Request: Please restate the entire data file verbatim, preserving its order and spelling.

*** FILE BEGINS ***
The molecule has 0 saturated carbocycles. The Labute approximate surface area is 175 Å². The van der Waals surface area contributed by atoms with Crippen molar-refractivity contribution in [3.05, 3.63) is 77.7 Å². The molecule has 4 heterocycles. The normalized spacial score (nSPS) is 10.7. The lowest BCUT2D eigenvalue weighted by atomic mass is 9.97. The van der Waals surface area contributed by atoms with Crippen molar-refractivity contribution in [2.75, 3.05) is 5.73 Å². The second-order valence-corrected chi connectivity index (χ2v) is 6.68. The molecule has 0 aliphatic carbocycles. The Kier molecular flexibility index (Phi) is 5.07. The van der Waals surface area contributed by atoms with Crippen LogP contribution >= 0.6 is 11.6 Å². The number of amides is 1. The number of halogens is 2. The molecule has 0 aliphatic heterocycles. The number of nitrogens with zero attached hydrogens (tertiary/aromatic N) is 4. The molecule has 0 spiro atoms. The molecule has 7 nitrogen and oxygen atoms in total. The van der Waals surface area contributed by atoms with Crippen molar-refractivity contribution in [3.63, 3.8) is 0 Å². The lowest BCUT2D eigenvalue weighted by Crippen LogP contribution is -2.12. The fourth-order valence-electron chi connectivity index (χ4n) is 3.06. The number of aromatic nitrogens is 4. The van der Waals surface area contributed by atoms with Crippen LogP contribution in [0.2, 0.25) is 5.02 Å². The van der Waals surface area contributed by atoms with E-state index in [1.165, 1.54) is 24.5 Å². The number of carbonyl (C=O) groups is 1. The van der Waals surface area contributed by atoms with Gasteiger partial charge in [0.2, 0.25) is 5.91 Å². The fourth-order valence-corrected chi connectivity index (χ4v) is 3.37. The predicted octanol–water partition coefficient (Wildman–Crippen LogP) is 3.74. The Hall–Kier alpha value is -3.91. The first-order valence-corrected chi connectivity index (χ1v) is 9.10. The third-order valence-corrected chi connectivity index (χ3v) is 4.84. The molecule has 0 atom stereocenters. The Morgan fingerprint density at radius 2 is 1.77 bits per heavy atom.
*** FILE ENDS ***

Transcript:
The molecule has 0 saturated carbocycles. The Labute approximate surface area is 175 Å². The van der Waals surface area contributed by atoms with Crippen molar-refractivity contribution in [3.05, 3.63) is 77.7 Å². The molecule has 4 heterocycles. The normalized spacial score (nSPS) is 10.7. The lowest BCUT2D eigenvalue weighted by atomic mass is 9.97. The van der Waals surface area contributed by atoms with Crippen molar-refractivity contribution in [2.75, 3.05) is 5.73 Å². The second-order valence-corrected chi connectivity index (χ2v) is 6.68. The molecule has 0 aliphatic carbocycles. The Kier molecular flexibility index (Phi) is 5.07. The van der Waals surface area contributed by atoms with Crippen LogP contribution >= 0.6 is 11.6 Å². The number of amides is 1. The number of halogens is 2. The molecule has 0 aliphatic heterocycles. The number of nitrogens with zero attached hydrogens (tertiary/aromatic N) is 4. The molecule has 0 spiro atoms. The molecule has 7 nitrogen and oxygen atoms in total. The van der Waals surface area contributed by atoms with Crippen molar-refractivity contribution in [3.63, 3.8) is 0 Å². The lowest BCUT2D eigenvalue weighted by Crippen LogP contribution is -2.12. The fourth-order valence-electron chi connectivity index (χ4n) is 3.06. The number of aromatic nitrogens is 4. The van der Waals surface area contributed by atoms with Crippen LogP contribution in [0.2, 0.25) is 5.02 Å². The van der Waals surface area contributed by atoms with E-state index in [1.165, 1.54) is 24.5 Å². The number of carbonyl (C=O) groups is 1. The van der Waals surface area contributed by atoms with Gasteiger partial charge in [0.2, 0.25) is 5.91 Å². The fourth-order valence-corrected chi connectivity index (χ4v) is 3.37. The predicted octanol–water partition coefficient (Wildman–Crippen LogP) is 3.74. The Hall–Kier alpha value is -3.91. The first-order valence-corrected chi connectivity index (χ1v) is 9.10. The third-order valence-corrected chi connectivity index (χ3v) is 4.84. The molecule has 0 atom stereocenters. The Morgan fingerprint density at radius 2 is 1.77 bits per heavy atom.